Meniscal tears stem from sports-related injuries or even from seemingly innocuous activities such as squatting. Athletes who play football, basketball, and tennis as well as adults over the age of 40 are especially prone to meniscus tears. The type of movement that most often causes meniscal injury is one in which the foot is firmly planted on the ground while the knee is twisted. Shoes with cleats often contribute to this type of injury by anchoring the lower leg into the ground and preventing it from moving with the knee.
A bone can break for a number of reasons. A traumatic injury such as a car accident can cause a bone to break. Other causes for bones breaking can be "stress" fractures where a bone is used repetitively and because of compression, it breaks.
Sometimes, especially while doing something physically strenuous, we can throw a joint out of alignment with the bone. Although nothing breaks, the alignment is off. This is called dislocation.
Chondromalacia indicates a degenerative condition that results from chronic wear on the kneecap. Over time this cartilage may fray and soften. It is a degenerative condition, which occurs as the result of chronic wear of the kneecap against the femur. The articular cartilage gradually softens and then frays. In other circumstances, it can stem from one particular, traumatic incident. Symptoms for this condition could be pain at the front of the knee, especially when walking up and downhill, stiffness after prolonged sitting, and a grinding or clicking sensation as the knee is flexed and extended. This condition is more common in middle age. It happens mostly to women and can stem as early as in the teenage years.
This is a degenerative joint disease stemming from wear and tear on the knee usually affecting those in middle age and older. Osteoarthritis causes the cartilage to erode away. Symptoms include pain, stiffness, and swelling that at first happens once in a while but can progress to chronic pain.
Unlike osteoarthrits, this type of arthritis does not erode the cartilage slowly, rather it inflames the joint (usually many joints at one time) until the joints are ruined. Rheumatoid arthritis is most common in middle aged women, but can affect people of all ages.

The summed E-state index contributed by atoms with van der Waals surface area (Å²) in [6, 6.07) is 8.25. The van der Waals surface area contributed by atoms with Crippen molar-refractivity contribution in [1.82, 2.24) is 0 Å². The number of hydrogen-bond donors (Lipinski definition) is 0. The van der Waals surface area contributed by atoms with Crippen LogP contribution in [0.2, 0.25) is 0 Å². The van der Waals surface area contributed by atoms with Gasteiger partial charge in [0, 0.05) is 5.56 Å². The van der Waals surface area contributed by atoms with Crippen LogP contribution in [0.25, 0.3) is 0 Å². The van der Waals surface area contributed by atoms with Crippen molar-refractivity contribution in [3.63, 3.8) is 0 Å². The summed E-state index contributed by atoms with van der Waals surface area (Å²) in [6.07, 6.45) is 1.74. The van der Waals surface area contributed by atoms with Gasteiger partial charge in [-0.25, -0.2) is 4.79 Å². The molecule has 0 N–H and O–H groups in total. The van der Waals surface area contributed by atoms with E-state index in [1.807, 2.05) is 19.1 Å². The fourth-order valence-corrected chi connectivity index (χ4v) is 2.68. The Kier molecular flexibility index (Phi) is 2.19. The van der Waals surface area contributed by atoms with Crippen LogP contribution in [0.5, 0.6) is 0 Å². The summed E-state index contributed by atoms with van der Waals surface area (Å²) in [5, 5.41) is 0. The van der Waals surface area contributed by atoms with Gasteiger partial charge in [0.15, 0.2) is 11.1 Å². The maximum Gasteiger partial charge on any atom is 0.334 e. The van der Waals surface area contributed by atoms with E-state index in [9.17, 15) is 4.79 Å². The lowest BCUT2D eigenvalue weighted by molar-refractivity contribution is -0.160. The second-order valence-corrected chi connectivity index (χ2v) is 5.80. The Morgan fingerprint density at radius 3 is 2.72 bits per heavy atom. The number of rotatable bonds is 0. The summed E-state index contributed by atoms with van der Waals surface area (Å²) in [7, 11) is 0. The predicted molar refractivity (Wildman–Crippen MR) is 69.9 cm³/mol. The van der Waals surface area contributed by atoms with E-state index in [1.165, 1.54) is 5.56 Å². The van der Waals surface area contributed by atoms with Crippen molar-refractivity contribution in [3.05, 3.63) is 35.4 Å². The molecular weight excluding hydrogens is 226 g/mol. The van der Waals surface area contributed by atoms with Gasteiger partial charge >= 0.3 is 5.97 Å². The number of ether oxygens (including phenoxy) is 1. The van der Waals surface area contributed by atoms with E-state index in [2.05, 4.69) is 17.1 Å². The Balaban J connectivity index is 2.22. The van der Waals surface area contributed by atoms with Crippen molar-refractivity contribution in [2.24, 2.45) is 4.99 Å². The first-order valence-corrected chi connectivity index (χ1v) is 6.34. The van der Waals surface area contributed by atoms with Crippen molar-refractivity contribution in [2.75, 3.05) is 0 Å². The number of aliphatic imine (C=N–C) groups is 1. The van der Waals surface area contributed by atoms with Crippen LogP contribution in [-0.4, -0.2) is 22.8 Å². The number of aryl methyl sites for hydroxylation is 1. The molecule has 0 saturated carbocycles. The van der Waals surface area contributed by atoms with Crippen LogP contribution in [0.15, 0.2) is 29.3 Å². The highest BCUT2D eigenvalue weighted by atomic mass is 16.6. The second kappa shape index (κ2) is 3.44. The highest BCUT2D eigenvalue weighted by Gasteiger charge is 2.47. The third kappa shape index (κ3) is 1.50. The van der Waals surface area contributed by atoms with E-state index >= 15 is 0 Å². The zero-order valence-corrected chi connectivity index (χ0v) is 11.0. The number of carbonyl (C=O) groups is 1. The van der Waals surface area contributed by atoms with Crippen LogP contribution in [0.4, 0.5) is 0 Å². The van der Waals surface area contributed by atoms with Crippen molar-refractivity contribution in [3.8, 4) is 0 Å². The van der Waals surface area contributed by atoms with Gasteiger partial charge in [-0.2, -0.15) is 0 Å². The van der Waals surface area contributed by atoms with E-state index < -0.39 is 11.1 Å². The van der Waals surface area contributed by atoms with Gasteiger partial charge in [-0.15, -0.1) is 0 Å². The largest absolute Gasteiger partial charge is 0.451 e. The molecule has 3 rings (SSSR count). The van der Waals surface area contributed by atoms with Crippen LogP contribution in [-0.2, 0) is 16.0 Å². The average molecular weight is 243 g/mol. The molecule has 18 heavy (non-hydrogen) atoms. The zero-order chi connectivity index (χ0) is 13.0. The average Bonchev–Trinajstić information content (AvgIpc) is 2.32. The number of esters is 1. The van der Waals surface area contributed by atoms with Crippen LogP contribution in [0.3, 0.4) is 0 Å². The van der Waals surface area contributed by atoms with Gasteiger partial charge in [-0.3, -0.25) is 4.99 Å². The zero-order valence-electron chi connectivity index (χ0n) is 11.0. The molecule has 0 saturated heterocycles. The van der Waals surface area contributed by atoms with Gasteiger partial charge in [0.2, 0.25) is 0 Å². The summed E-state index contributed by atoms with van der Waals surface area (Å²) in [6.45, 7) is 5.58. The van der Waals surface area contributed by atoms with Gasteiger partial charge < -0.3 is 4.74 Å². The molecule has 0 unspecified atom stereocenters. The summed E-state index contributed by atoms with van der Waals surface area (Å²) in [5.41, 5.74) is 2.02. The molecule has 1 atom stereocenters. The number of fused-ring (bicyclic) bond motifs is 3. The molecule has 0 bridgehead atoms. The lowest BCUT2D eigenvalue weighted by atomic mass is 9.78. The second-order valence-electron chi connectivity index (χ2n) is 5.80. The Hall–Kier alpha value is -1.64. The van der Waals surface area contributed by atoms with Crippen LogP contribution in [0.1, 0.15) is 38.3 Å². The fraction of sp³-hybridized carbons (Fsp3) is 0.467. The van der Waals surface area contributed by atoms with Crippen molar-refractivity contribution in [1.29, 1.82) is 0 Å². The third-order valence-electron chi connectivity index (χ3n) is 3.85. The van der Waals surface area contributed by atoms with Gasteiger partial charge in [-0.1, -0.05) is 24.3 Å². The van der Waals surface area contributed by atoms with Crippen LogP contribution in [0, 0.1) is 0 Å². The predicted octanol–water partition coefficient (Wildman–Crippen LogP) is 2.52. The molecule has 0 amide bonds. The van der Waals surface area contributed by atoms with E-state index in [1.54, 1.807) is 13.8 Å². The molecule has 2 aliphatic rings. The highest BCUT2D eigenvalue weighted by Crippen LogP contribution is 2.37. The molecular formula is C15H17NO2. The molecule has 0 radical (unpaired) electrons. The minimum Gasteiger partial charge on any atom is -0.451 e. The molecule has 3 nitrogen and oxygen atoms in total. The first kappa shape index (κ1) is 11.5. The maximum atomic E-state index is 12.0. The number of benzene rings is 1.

Inflammation of the joints can occur when a small granual of sodium urate (related to gout) or calcium phosphorate (related to chondrocalsinosis) gets lodged in the joint. The effect is similar to getting a piece of sand trapped in your eye. It irritates the surrounding inflammation. Middle-aged men are most prone to this sort of arthritis.
Between the tendon and the skin are small sacs called bursae which allow the skin to smoothly and painlessly slide over bones. When the bursae become inflamed, any knee movement can cause pain. In the knees, one function of the bursae is to allow the knee cap to move around freely without pain. Repetitive kneeling and/or direct impact on the knee can cause the bursae to swell and cause pain. Those in professions where the knees are often bent such as masonry, house cleaning, carpet layers, and electricians are more likely to experience post-patellar bursitis. At other times, the condition can occur when the sacs become infected. Usually for this ailment surgery is not necessary (although may be called upon in extreme cases) and treatment includes avoiding bending of the knees and relieving pressure to the knee cap.